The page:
Tiny backstory. My hub is in the corner of the basement. I have GE dimmers and fan controllers throughout the house so very good Z-Wave coverage. In spring I installed some Kwikset locks, two were z-wave and one was ZigBee. I also a couple months ago put in leak sensors throughout the house including upstairs. A couple weeks ago I was cleaning up the kitchen and I pulled out the only SmartSense appliance outlet I had since it wasn’t being used.
Well long story short the battery in the ZigBee lock died after a couple weeks. Didn’t think much of it at the time and replaced them, it came back up and worked for another two weeks and batteries dead again. Again didn’t think much of it…figured I got a bad batch of batteries. Replaced again and a few days later a water sensor (furthest from the hub) goes down. Replace batteries and it came back. Then it dawned on me that the outlet was probably repeating the signal and without it the batteries were draining because of the distance. So:
Does this make sense that the devices “worked” fine but the batteries drained extra quickly without the outlet (repeater) in between?
If I actually use the Orvibo as a RGB LED controller will that have any effect on the repeater functionality?
Nope. As long as it’s just being used as a normal LED controller. If you’re pounding it to death with polling it will have trouble processing the other messages it’s supposed to be repeating because it would be busy handling all the incoming polling messages. But that would only happen if you yourself had installed an extra smart app or Webcore piston to poll it more often.
Are there any other ZigBee repeaters that are inexpensive?
As @navat604 mentioned, typically a pocket socket on sale is the least expensive repeater that you will find. The Lowe’s iris smart plugs are sometimes on sale as well, you can check your local store.
Thanks guys. For the price the Orvibo is pretty cheap as a repeater and has the secondary advantage that I might be able to get it to work for lighting in my kitchen above the cabinets. The negative is I’ll need a 12 - 24 volt transformer and I can’t find one in stock in the US…all ship from china and will take over a month. Think I’ll keep my SmartSense plugged in for now…really don’t need a replacement until after Thanksgiving when the Christmas tree goes back up and it moves to the same side of the house as the hub.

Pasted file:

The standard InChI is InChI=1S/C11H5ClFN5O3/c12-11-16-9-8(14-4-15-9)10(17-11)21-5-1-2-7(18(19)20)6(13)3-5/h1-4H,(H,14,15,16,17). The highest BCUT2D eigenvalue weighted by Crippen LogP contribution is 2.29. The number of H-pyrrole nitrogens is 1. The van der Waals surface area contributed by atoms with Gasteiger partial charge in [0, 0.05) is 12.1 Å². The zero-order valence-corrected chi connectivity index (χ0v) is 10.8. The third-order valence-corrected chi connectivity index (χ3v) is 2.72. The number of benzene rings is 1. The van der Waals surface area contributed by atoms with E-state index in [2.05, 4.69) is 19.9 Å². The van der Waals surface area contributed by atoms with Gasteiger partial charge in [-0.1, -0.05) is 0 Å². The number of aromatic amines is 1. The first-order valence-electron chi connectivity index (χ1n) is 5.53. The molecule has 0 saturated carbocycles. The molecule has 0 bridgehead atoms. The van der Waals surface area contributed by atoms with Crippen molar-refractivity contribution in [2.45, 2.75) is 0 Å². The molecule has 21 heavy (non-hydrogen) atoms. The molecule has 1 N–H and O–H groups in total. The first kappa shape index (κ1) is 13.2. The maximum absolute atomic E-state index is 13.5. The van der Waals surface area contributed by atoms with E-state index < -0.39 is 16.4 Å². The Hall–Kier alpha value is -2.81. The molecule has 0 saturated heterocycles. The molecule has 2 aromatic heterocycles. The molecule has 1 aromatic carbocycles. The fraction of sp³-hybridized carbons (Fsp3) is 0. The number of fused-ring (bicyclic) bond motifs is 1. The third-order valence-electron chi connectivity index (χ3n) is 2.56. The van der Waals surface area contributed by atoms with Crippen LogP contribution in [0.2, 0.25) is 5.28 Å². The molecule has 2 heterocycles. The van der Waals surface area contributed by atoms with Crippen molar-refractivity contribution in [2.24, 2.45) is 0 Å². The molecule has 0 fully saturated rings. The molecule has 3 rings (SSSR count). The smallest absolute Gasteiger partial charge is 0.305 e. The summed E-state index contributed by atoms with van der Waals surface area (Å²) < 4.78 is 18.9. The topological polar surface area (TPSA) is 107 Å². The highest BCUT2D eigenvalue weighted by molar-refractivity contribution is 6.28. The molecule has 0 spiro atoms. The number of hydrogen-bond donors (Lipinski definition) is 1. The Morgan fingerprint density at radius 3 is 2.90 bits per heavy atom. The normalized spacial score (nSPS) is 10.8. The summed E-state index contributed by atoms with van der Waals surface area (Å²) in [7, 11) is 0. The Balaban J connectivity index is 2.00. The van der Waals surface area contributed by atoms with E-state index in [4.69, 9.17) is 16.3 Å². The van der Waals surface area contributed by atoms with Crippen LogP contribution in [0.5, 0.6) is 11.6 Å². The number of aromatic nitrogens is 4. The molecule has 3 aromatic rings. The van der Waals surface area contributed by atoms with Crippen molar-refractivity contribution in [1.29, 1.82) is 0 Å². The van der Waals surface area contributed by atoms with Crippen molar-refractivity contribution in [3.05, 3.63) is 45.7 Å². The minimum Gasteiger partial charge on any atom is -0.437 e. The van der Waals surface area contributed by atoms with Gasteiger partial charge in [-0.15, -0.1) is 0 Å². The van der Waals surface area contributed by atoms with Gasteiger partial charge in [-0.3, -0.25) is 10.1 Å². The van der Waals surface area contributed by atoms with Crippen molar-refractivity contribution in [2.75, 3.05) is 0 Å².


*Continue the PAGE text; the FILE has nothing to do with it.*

The problem with zigbee is that it is used to provide proprietary networks, like Hue. My Hue networks does not provide network support for a zigbee door lock that I might add. But even my Hue network, with only five devices, is too sparse to be 100% reliable with Hue products.
The best way to build a reliable network is by adding z-wave dimmers and switches throughout the house and to not buy zigbee products. Or Insteon. Nothing wrong with zigbee and insteon devices. But these devices will not be in a robust network in most homes.
The design goal for most HA should be robust z-wave and wifi networks. Hubs today that can support many network types tempt people into buying a variety of devices that are insufficient in numbers create a highly reliable mesh network.
Devices in highly reliable mesh network can each directly communicate with several other devices.
Zigbee is different from zwave in that it allows for different “profiles.” This is actually part of the zigbee’s flexibility and is one of the reasons that it is very widely deployed. You probably already have a couple of zigbee networks in your house that you are not even aware of. many cable set top boxes use zigbee, most smart meters do.
Hue bridge uses the zigbee light link profile, ZLL, which is intended only for lighting devices. That’s why you can’t add a zigbee lock to it.
The smartthings hub uses the zigbee home automation profile, ZHA, which allows for both locks and lighting devices.
You can read more about this in the zigbee profiles FAQ:
Both zigbee and Z wave are well-established third-party protocols. They each have pluses and minuses.
Most very expensive professionally installed home automation systems such as those from control 4 and Crestron use zigbee because of its greater flexibility and better energy management. But there are zwave advantages for low-cost do it yourself networks. It’s certainly possible to have a robust network with either zigbee or Z wave. (People like Sergey Brin and Mark Zuckerberg are using zigbee for their home automation, but most people don’t have homes of that size so the Z Wave four hop limit is not an issue for them. )
The fact that SmartThings supports both zwave and zigbee is the reason why many people, myself included, selected it in the first place. You can read more about the various differences and uses in the following article in the community – created wiki: